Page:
The Library Committee had said it needed public input from a broad range of townspeople before it could consider how to move forward with either pursuing plans for a new library at the RES site, expanding at the existing site, or considering something else entirely.

    By the end of the Aug. 5 meeting, board member Tracy Murphy and Chairman Bill Chapman voted to place it on the ballot; board members Geoffrey Parker, Ken McKinley and Charlton Ames opposed the measure.

    “Our decision is whether or not to put this on the ballot,” said Murphy. “I believe my job is to put it on the ballot. It doesn’t mean I support it, it means I believe it goes on the ballot.”

    “I don’t like the way the question is worded,” said McKinley. He said the board “could make some minor changes to it to preclude closing off options” amd perhaps get a better mandate on the question.

    He said: “The question as it is currently worded is a yes or no, and closes off option of the current site. Personally, I don’t think we want to do that yet.”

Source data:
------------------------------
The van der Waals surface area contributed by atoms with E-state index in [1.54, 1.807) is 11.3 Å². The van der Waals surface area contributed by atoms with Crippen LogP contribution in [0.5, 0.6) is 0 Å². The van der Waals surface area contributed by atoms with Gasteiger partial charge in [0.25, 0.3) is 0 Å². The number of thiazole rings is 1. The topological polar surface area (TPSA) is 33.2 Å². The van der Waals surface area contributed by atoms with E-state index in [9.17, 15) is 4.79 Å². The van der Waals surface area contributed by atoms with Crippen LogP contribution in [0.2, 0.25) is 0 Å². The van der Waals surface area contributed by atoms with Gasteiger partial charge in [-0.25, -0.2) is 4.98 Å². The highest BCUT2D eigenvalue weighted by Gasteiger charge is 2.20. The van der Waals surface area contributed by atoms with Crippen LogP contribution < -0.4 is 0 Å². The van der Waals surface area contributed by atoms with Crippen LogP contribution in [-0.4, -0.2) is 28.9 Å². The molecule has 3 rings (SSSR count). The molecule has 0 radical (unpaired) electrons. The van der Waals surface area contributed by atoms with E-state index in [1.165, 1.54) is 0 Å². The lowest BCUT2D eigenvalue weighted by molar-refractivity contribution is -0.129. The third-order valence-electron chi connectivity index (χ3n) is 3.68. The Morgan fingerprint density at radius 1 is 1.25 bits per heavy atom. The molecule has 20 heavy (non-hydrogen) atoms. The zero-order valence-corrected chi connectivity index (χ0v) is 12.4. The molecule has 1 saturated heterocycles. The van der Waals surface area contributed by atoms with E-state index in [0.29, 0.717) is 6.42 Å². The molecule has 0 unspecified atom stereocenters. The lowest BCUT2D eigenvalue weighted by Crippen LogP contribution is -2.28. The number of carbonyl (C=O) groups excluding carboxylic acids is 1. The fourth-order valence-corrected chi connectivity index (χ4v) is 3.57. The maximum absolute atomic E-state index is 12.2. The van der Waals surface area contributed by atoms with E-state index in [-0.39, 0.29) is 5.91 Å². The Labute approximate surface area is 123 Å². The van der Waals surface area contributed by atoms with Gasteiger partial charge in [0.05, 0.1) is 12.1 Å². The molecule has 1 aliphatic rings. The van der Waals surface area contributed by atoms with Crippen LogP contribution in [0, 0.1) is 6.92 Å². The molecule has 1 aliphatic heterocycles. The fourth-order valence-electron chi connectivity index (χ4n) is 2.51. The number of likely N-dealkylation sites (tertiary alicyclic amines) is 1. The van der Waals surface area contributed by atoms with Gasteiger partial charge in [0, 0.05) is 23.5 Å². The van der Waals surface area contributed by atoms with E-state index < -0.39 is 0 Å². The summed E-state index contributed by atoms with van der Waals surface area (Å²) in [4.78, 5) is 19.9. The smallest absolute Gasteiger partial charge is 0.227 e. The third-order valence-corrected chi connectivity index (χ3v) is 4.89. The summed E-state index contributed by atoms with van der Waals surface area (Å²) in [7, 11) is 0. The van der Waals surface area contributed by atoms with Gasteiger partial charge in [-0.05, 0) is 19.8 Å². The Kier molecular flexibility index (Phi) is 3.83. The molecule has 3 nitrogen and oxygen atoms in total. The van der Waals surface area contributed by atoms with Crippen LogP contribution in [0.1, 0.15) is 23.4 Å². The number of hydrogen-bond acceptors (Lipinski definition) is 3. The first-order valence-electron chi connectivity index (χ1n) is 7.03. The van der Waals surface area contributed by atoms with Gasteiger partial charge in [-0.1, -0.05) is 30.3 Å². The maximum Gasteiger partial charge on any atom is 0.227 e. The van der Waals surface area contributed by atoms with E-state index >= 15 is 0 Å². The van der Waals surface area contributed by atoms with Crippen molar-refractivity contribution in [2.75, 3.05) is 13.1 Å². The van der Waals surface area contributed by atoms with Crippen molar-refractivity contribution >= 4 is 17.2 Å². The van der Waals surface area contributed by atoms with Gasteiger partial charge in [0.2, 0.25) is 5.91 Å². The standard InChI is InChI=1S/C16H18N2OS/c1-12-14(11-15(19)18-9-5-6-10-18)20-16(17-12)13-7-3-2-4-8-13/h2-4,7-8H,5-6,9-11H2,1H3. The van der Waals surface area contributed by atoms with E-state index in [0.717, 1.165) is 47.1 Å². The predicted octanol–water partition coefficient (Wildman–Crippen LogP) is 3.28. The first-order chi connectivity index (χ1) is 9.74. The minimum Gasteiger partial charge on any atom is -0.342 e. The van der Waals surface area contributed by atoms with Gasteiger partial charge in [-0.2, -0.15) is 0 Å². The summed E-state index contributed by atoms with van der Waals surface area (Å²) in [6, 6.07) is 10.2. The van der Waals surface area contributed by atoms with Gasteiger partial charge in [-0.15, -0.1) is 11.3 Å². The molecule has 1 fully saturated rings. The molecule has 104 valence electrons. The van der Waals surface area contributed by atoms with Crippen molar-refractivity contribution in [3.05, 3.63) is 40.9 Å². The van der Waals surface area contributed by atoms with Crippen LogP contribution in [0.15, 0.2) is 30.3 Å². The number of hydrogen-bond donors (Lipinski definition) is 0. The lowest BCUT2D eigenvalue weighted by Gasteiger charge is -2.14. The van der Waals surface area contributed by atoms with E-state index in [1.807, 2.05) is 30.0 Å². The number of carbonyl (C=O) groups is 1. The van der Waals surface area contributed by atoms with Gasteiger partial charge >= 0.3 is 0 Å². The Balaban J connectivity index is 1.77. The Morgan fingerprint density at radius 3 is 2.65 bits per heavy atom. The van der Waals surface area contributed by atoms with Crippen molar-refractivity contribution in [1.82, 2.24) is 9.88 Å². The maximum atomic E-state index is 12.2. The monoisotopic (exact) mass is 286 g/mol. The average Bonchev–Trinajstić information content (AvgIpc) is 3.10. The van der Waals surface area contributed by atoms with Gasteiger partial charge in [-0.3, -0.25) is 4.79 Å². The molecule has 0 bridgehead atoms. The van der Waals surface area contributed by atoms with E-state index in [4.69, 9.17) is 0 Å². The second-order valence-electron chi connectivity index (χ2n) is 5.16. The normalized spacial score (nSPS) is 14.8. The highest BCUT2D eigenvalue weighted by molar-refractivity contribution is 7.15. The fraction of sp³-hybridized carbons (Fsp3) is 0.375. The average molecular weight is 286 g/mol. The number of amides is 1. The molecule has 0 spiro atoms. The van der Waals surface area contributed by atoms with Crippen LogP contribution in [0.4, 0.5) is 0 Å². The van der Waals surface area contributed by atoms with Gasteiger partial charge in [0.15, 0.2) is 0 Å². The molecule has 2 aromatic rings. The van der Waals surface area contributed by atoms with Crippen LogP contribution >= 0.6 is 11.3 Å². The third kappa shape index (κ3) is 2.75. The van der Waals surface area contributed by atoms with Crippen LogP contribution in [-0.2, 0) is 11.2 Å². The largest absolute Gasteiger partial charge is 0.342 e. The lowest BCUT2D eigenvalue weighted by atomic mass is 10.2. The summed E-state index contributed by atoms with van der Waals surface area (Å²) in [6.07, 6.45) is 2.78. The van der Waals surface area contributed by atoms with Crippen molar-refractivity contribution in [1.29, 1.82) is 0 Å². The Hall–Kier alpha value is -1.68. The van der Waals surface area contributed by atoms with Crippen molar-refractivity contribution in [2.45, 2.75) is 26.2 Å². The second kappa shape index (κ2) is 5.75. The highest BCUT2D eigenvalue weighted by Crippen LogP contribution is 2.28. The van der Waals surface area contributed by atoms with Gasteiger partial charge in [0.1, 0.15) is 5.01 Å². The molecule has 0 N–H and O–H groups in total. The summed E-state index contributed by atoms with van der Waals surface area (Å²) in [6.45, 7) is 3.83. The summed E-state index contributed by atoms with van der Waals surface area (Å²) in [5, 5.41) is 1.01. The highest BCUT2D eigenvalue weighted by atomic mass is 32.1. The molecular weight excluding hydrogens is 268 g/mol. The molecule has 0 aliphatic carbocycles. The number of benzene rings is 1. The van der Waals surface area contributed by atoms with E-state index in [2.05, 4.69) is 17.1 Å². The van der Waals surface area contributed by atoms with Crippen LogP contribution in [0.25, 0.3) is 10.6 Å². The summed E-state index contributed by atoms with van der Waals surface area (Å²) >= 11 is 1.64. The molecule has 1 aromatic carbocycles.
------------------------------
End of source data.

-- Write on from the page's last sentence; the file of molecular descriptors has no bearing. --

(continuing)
Just prior to the meeting, the board was presented with a petition signed by more than 200 people requesting that the referendum move forward to voters. That petition read: “On Aug. 5, 2014, there will be a public meeting before the Town of Rockport select board on whether or not the following warrant should appear on the Nov. 4, 2014 ballot.... If you support the right to vote on whether the RES site should be the site for a new library, please sign below:”

    The board also cited the number of letters and emails that had arrived at the town office concerning the issue. According to the tally, 42 wrote in favor of putting the measure on the ballot, 17 against doing so, and two neither for or against.

    But after a feisty discussion about the referendum language, the board split in its opinion.

    Timeline of the library debate

    Debate over the future of Rockport’s library has been heavy since last year, when the Library Committee posed the idea of moving the library from its current site near Memorial Park and building a new library on the town-owned RES site.

    The library had received a $15,000 grant from the Davis Family Foundation to explore expansion and then its governing committee held a workshop with the town’s Select Board to discuss the idea of moving.